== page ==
The history of diamond cuts can be traced back to India where diamonds were polished along their natural facets. By the early 20th century a few diamond cuts had been developed to achieve maximum scintillation and sparkle in a brilliant. The most popular cut was so-called ‘full cut’, or round brilliant cut of 57 facets.
Diamond cutter at work.
Automatic polishing (?).
In the workshop of Brillianty ALROSA.
ALROSA polished products.
A brilliant consists of an upper half (crown) and a lower half (pavilion) separated in the middle by a girdle used for securing a stone into a piece of jewellery.
The largest facet of the crown is the table surrounded by 32 upper facets (including star facets, kite or upper main facets, and upper half facets). The pavilion consists of 24 facets (pavilion facets and lower girdle facets), and the lower tip called the culet (that can be either flat or pointed as in the ‘Russian cut’).
The creator of the modern cut is Marcel Tolkowsky who in the early 20th century calculated the parameters of an ideal round 57-facet diamond. The proportions of an ideal diamond must be as follows: table size — 53%, crown angle — 34.5%, pavilion angle — 40.75%.
The goal of any quality cut is not only best achievable brilliance and fire, but minimal possible waste resulting in the largest carat yield of the diamond when polished.
Today special computer softwear is used to determine optimal proportions of the cut allowing to produce a diamond with a remarkable brilliance and fire.
A few dozens of diamond cuts have been developed, including versions of the round brilliant cut, «marquise», «princess», «oval», «pear», «emerald», «heart», «baguette» and others.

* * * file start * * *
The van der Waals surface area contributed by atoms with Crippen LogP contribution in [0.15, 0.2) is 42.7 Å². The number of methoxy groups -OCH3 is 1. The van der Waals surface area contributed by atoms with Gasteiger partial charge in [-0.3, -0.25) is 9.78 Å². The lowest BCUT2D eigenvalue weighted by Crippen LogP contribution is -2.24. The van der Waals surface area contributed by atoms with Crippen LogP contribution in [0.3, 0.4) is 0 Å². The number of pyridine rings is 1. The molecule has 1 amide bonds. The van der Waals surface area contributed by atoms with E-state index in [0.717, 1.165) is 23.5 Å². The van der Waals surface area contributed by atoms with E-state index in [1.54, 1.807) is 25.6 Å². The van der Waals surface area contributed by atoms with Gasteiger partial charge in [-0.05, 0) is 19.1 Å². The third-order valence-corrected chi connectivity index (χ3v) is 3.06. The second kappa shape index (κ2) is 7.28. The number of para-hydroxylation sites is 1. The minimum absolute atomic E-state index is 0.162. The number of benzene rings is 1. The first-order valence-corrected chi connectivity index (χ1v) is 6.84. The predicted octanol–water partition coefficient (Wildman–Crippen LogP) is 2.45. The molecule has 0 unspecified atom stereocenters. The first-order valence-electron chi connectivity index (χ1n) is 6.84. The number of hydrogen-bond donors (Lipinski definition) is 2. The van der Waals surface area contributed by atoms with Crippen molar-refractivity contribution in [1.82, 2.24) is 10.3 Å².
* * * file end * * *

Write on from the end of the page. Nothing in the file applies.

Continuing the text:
A diamond cutter’s work is like that of a sculptor: you have to cut off the stone to find an artwork in it.
Diamond cutting is comprised of a number of simple operations, such as planning, cleaving or sawing, bruting, faceting and polishing. The majority of these operations are performed manually, and only for cutting cheaper smaller stones robots and semiautomatic machines can be used. A great extent of handwork is explained by the fact that the mechanical properties of a diamond are anisotropic, i.e. directionally dependent; and only expert hands of a skilled craftsman and his keen eyes are capable of producing a high quality polished diamond.
Brillianty ALROSA (ALROSA Brilliants), a cutting and polishing division within the structure of ALROSA Co. Ltd., is one of the largest diamond manufacturers in Russia. It offers a wide variety of certified polished diamonds of its own production of different cuts, caratage, color and clarity to individuals and jewellery manufacturers. It also manufactures customized goods, and sells diamonds to legal entities.
In 2013, Brillianty ALROSA (ALROSA Brilliants) produced four unique large diamond, from 5 to 47 carat weight, which were sold at international auctions.